Scientists take first very early steps to growing human hearts

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By Steve Elliott our Science and Health correspondent

In a medical breakthrough, Doris Taylor and Minnesota University’s Center for Cardiovascular Repair, informed the world they had created a beating rat heart in the laboratory.

In 1998 Dr Taylor’s team had already pioneered transplanting stem cells to patients post heart attack by replacing dead heart and cardiac scar tissue with functioning heart tissue.  This produced improved patient heart function, thus the availability of stem cells for creating new heart tissue was not necessarily the principle obstacle to their much more ambitious project, creating a new complete heart for transplant.

The most forbidding hurdle to creating a new heart was recreating the immensely complex architecture of the heart organ itself.

Dr Taylor and Dr Harald Ott (a research associate in the center at the time) had a eureka moment; separate the beating heart tissue cells from their collagen ‘scaffold’ thus leaving only the already existing collagen structure of the heart.

The researchers took fresh rat hearts, pumped powerful detergent solutions through the network of cardiac blood vessels that supply the organ its nutrients.  The process termed ‘whole organ decellularisation’ saw the cells ‘burst like balloons’ and the resulting dead cells were then easily washed away, leaving only the matrix of fibres that form the “skeleton” of a living heart’s connective tissue – called the extracellular matrix (ECM).

Dr Harald Ott: “We just took nature’s own building blocks to build a new organ, when we saw the first contractions we were speechless.”

The white, rubbery ECMs look eerily like imagined science fiction “ghost hearts”, retaining the original organ’s 3-D structure as well as the important tubing structure network of heart blood vessels.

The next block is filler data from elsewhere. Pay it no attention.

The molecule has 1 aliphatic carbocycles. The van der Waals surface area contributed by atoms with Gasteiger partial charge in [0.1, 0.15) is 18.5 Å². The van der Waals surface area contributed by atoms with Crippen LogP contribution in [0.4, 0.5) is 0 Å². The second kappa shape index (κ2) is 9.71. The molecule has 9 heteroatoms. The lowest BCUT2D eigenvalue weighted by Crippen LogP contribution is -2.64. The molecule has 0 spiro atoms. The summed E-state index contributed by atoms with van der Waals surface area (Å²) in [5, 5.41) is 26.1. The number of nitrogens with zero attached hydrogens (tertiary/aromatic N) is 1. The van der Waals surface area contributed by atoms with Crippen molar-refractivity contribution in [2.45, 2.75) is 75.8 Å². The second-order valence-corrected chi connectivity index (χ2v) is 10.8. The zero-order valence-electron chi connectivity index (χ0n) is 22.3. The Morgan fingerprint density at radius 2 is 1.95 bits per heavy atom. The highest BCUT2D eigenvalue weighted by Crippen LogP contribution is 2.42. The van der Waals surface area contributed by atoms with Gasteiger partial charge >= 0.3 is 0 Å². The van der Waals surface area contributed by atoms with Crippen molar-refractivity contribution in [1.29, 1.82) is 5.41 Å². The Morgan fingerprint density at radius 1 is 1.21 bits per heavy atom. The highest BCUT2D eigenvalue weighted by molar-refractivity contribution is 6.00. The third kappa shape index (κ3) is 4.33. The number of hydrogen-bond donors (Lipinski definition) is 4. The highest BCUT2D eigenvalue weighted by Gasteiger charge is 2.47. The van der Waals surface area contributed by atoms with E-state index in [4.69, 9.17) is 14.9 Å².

Next, the team removed hearts from newborn rats – newborn tissue is rich in cells that are ‘more hearty’ and more tolerant than adult cells.  They then minced the newborn heart tissue to obtain undifferentiated stem cells (stem cells which have not yet become any particular kind of flesh tissue).

The researchers injected these newborn stem cells into the left ventricles of the ECM ghost hearts and remarkably the stem cells ‘recognised’ the scaffold and proceeded to differentiate into heart muscle cells on the surface of the collagen matrix – the process termed logically enough ‘whole organ recellularisation.  An oxygen-nutrient solution was pumped through the remnant network of blood vessels and after four days, they detected contractions in several hearts and after eight days, they had eight hearts beating sufficiently well to pump fluid out the aorta – albeit with significantly less pumping force than a normal rat heart at about 2% of normal adult heart function.

Importantly, the new heart cells had to work together in synchrony, the team accomplished this by stimulating the new hearts with electrodes.  The electrical signals propagated along the tissue and encouragingly synchronized the beats.  After stimulation ceased, the hearts continued beating on for various periods of time independently, the best-performing hearts were kept beating for 40 days.